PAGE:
• Cross-training. Management should implement cross-training as part of the organization’s emergency management process to ensure as many employees as possible are familiar with and trained on evacuation procedures. This should include the evacuation lead personnel, floor wardens, the facilities team, and property management.
  • Individuals with a disability or an access and functional need (AFN). Individuals with a disability or an AFN have the most awareness of their specific evacuation needs. As such, it is the responsibility of the individual (assisted as appropriate by his or her representative, behavioral therapist or personal care assistant) to:
  • Inform management regarding any gaps or needs for accommodations that exist in their organization’s emergency preparedness or evacuation plans;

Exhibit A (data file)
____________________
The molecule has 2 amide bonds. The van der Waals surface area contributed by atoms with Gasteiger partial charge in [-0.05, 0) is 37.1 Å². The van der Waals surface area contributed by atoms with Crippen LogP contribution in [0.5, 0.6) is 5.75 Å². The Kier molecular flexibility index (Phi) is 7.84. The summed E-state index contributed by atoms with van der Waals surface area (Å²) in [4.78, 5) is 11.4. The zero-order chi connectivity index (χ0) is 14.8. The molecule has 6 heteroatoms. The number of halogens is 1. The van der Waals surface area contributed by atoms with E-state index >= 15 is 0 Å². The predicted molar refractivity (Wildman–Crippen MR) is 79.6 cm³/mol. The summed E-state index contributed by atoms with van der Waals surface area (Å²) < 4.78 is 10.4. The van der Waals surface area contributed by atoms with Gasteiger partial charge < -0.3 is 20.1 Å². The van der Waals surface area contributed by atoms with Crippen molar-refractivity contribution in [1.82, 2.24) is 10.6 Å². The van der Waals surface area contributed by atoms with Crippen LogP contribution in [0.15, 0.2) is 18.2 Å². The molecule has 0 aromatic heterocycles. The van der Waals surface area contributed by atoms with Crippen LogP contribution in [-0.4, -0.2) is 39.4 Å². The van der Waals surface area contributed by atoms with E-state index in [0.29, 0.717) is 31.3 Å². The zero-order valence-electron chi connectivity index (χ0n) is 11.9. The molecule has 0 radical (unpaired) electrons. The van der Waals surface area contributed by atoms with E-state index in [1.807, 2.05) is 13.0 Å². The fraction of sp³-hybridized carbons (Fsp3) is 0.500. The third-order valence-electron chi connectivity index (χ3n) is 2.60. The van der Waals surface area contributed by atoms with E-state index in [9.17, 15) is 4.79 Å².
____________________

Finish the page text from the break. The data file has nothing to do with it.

• Inform management when individual is expected to be away or out of the office for extended time to ensure the individual is accounted for during safety checks and roll calls;
  • Establish a “buddy system” with coworkers. “Buddies” should educate partners concerning the respective physical, psychological and communication assistance needed to increase their safety during an active shooter attack. A back-up buddy system is also recommended;
  • Have an escape route and safety plan in mind specific to their respective needs; and
  • Practice escape routes and safety plan by locating exits and locking offices and conference rooms before and during drills and exercises.

Law enforcement/first responders. When law enforcement arrives on scene, their primary responsibility will be to eliminate the threat. Once the active shooter has been neutralized, they will facilitate the evacuation of survivors and treatment of the injured with first responders. During the post-shooting evacuation, law enforcement/first responders should be sure to: